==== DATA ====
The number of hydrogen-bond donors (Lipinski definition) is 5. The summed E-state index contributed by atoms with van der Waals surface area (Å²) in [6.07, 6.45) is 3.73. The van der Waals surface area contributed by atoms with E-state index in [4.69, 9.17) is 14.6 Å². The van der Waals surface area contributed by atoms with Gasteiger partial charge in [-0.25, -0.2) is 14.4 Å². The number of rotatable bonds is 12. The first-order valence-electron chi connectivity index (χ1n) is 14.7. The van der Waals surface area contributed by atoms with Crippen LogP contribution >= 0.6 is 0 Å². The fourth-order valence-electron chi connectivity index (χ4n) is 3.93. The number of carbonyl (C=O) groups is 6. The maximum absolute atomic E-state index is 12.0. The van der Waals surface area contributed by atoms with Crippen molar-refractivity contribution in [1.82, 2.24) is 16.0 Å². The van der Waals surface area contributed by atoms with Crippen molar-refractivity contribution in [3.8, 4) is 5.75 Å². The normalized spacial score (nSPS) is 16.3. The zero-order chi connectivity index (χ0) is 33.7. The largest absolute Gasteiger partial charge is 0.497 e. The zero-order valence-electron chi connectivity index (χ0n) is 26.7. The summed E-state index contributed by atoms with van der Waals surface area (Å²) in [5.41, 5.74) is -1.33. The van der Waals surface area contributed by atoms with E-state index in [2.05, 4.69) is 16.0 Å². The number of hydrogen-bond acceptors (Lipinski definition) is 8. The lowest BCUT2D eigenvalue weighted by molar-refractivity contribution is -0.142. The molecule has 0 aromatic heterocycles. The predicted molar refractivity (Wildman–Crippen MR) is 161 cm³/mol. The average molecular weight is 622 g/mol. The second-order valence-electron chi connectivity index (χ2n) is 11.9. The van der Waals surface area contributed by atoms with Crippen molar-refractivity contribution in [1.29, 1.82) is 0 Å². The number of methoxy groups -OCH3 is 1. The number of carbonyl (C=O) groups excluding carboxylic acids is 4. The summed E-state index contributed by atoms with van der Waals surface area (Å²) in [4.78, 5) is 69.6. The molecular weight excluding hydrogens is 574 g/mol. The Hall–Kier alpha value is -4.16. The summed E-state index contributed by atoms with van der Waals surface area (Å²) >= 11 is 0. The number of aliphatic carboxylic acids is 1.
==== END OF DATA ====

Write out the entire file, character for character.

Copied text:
The number of hydrogen-bond donors (Lipinski definition) is 5. The summed E-state index contributed by atoms with van der Waals surface area (Å²) in [6.07, 6.45) is 3.73. The van der Waals surface area contributed by atoms with E-state index in [4.69, 9.17) is 14.6 Å². The van der Waals surface area contributed by atoms with Gasteiger partial charge in [-0.25, -0.2) is 14.4 Å². The number of rotatable bonds is 12. The first-order valence-electron chi connectivity index (χ1n) is 14.7. The van der Waals surface area contributed by atoms with Crippen LogP contribution >= 0.6 is 0 Å². The fourth-order valence-electron chi connectivity index (χ4n) is 3.93. The number of carbonyl (C=O) groups is 6. The maximum absolute atomic E-state index is 12.0. The van der Waals surface area contributed by atoms with Crippen molar-refractivity contribution in [1.82, 2.24) is 16.0 Å². The van der Waals surface area contributed by atoms with Crippen molar-refractivity contribution in [3.8, 4) is 5.75 Å². The normalized spacial score (nSPS) is 16.3. The zero-order chi connectivity index (χ0) is 33.7. The largest absolute Gasteiger partial charge is 0.497 e. The zero-order valence-electron chi connectivity index (χ0n) is 26.7. The summed E-state index contributed by atoms with van der Waals surface area (Å²) in [5.41, 5.74) is -1.33. The van der Waals surface area contributed by atoms with E-state index in [2.05, 4.69) is 16.0 Å². The number of hydrogen-bond acceptors (Lipinski definition) is 8. The lowest BCUT2D eigenvalue weighted by molar-refractivity contribution is -0.142. The molecule has 0 aromatic heterocycles. The predicted molar refractivity (Wildman–Crippen MR) is 161 cm³/mol. The average molecular weight is 622 g/mol. The second-order valence-electron chi connectivity index (χ2n) is 11.9. The van der Waals surface area contributed by atoms with Crippen molar-refractivity contribution in [1.29, 1.82) is 0 Å². The number of methoxy groups -OCH3 is 1. The number of carbonyl (C=O) groups excluding carboxylic acids is 4. The summed E-state index contributed by atoms with van der Waals surface area (Å²) in [4.78, 5) is 69.6. The molecular weight excluding hydrogens is 574 g/mol. The Hall–Kier alpha value is -4.16. The summed E-state index contributed by atoms with van der Waals surface area (Å²) >= 11 is 0. The number of aliphatic carboxylic acids is 1.